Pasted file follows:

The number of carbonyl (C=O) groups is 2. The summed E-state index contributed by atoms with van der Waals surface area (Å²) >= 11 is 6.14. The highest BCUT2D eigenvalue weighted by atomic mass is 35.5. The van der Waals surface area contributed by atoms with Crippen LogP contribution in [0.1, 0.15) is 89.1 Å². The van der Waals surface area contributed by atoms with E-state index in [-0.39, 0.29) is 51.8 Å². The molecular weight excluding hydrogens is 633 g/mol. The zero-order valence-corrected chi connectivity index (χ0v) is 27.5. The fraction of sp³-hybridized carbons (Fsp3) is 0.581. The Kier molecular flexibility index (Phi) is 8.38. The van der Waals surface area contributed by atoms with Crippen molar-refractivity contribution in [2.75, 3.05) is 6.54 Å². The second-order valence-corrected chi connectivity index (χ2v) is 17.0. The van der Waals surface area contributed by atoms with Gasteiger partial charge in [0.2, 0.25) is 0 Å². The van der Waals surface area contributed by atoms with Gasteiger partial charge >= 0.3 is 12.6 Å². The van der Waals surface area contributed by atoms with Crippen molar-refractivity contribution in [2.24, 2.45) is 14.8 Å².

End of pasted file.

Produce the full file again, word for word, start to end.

The number of carbonyl (C=O) groups is 2. The summed E-state index contributed by atoms with van der Waals surface area (Å²) >= 11 is 6.14. The highest BCUT2D eigenvalue weighted by atomic mass is 35.5. The van der Waals surface area contributed by atoms with Crippen LogP contribution in [0.1, 0.15) is 89.1 Å². The van der Waals surface area contributed by atoms with E-state index in [-0.39, 0.29) is 51.8 Å². The molecular weight excluding hydrogens is 633 g/mol. The zero-order valence-corrected chi connectivity index (χ0v) is 27.5. The fraction of sp³-hybridized carbons (Fsp3) is 0.581. The Kier molecular flexibility index (Phi) is 8.38. The van der Waals surface area contributed by atoms with Crippen molar-refractivity contribution in [2.75, 3.05) is 6.54 Å². The second-order valence-corrected chi connectivity index (χ2v) is 17.0. The van der Waals surface area contributed by atoms with Gasteiger partial charge in [0.2, 0.25) is 0 Å². The van der Waals surface area contributed by atoms with Gasteiger partial charge >= 0.3 is 12.6 Å². The van der Waals surface area contributed by atoms with Crippen molar-refractivity contribution in [2.24, 2.45) is 14.8 Å².